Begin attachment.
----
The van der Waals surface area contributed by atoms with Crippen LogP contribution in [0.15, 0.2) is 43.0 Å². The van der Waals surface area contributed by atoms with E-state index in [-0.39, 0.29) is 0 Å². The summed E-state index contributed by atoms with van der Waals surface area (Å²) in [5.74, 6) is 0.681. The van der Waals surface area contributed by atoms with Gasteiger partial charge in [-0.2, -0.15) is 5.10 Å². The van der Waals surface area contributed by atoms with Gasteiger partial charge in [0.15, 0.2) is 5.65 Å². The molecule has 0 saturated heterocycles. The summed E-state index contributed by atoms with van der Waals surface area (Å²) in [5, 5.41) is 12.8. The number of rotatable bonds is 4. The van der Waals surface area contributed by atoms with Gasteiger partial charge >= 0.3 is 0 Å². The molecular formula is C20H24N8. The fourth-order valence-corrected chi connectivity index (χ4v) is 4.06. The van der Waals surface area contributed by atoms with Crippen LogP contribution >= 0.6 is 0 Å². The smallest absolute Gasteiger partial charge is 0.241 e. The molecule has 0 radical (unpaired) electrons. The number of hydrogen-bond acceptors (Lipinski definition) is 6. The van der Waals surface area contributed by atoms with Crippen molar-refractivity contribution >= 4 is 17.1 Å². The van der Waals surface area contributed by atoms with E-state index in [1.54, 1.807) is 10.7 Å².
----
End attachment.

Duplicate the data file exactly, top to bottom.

The van der Waals surface area contributed by atoms with Crippen LogP contribution in [0.15, 0.2) is 43.0 Å². The van der Waals surface area contributed by atoms with E-state index in [-0.39, 0.29) is 0 Å². The summed E-state index contributed by atoms with van der Waals surface area (Å²) in [5.74, 6) is 0.681. The van der Waals surface area contributed by atoms with Gasteiger partial charge in [-0.2, -0.15) is 5.10 Å². The van der Waals surface area contributed by atoms with Gasteiger partial charge in [0.15, 0.2) is 5.65 Å². The molecule has 0 saturated heterocycles. The summed E-state index contributed by atoms with van der Waals surface area (Å²) in [5, 5.41) is 12.8. The number of rotatable bonds is 4. The van der Waals surface area contributed by atoms with Gasteiger partial charge >= 0.3 is 0 Å². The molecular formula is C20H24N8. The fourth-order valence-corrected chi connectivity index (χ4v) is 4.06. The van der Waals surface area contributed by atoms with Crippen LogP contribution >= 0.6 is 0 Å². The smallest absolute Gasteiger partial charge is 0.241 e. The molecule has 0 radical (unpaired) electrons. The number of hydrogen-bond acceptors (Lipinski definition) is 6. The van der Waals surface area contributed by atoms with Crippen molar-refractivity contribution >= 4 is 17.1 Å². The van der Waals surface area contributed by atoms with E-state index in [1.54, 1.807) is 10.7 Å².